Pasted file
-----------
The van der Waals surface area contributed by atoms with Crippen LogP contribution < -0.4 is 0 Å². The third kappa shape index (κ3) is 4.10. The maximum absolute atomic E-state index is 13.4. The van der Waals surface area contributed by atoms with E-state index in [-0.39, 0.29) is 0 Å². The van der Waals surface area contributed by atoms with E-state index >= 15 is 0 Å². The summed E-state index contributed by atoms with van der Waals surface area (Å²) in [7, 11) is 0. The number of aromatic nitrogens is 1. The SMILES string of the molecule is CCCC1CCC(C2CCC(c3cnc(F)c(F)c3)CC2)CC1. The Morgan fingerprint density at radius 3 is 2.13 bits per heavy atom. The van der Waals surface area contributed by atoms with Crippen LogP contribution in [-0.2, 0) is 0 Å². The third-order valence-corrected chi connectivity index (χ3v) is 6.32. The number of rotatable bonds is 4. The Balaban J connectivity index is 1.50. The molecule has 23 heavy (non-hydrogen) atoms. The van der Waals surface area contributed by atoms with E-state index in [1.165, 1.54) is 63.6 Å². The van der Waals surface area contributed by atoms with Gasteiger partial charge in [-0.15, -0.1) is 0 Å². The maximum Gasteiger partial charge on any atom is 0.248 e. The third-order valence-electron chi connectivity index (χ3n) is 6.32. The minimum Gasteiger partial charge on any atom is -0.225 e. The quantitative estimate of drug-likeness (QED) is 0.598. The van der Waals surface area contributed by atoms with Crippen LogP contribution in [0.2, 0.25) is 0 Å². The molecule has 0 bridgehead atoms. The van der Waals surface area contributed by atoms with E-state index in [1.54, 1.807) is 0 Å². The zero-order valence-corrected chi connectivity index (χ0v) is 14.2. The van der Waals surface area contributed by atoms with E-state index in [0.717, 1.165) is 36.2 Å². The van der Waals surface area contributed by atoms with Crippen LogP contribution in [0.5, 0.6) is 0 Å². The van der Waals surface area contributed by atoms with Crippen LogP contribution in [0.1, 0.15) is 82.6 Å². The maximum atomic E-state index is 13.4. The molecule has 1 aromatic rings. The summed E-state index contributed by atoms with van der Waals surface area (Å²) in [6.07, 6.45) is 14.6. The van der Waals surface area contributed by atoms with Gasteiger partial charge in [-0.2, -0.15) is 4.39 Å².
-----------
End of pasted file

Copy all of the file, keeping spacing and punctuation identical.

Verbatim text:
The van der Waals surface area contributed by atoms with Crippen LogP contribution < -0.4 is 0 Å². The third kappa shape index (κ3) is 4.10. The maximum absolute atomic E-state index is 13.4. The van der Waals surface area contributed by atoms with E-state index in [-0.39, 0.29) is 0 Å². The van der Waals surface area contributed by atoms with E-state index >= 15 is 0 Å². The summed E-state index contributed by atoms with van der Waals surface area (Å²) in [7, 11) is 0. The number of aromatic nitrogens is 1. The SMILES string of the molecule is CCCC1CCC(C2CCC(c3cnc(F)c(F)c3)CC2)CC1. The Morgan fingerprint density at radius 3 is 2.13 bits per heavy atom. The van der Waals surface area contributed by atoms with Crippen LogP contribution in [-0.2, 0) is 0 Å². The third-order valence-corrected chi connectivity index (χ3v) is 6.32. The number of rotatable bonds is 4. The Balaban J connectivity index is 1.50. The molecule has 23 heavy (non-hydrogen) atoms. The van der Waals surface area contributed by atoms with E-state index in [1.165, 1.54) is 63.6 Å². The van der Waals surface area contributed by atoms with Gasteiger partial charge in [-0.15, -0.1) is 0 Å². The maximum Gasteiger partial charge on any atom is 0.248 e. The third-order valence-electron chi connectivity index (χ3n) is 6.32. The minimum Gasteiger partial charge on any atom is -0.225 e. The quantitative estimate of drug-likeness (QED) is 0.598. The van der Waals surface area contributed by atoms with Crippen LogP contribution in [0.2, 0.25) is 0 Å². The molecule has 0 bridgehead atoms. The van der Waals surface area contributed by atoms with E-state index in [1.54, 1.807) is 0 Å². The zero-order valence-corrected chi connectivity index (χ0v) is 14.2. The van der Waals surface area contributed by atoms with E-state index in [0.717, 1.165) is 36.2 Å². The van der Waals surface area contributed by atoms with Crippen LogP contribution in [0.5, 0.6) is 0 Å². The van der Waals surface area contributed by atoms with Crippen LogP contribution in [0.1, 0.15) is 82.6 Å². The maximum atomic E-state index is 13.4. The molecule has 1 aromatic rings. The summed E-state index contributed by atoms with van der Waals surface area (Å²) in [6.07, 6.45) is 14.6. The van der Waals surface area contributed by atoms with Gasteiger partial charge in [-0.2, -0.15) is 4.39 Å².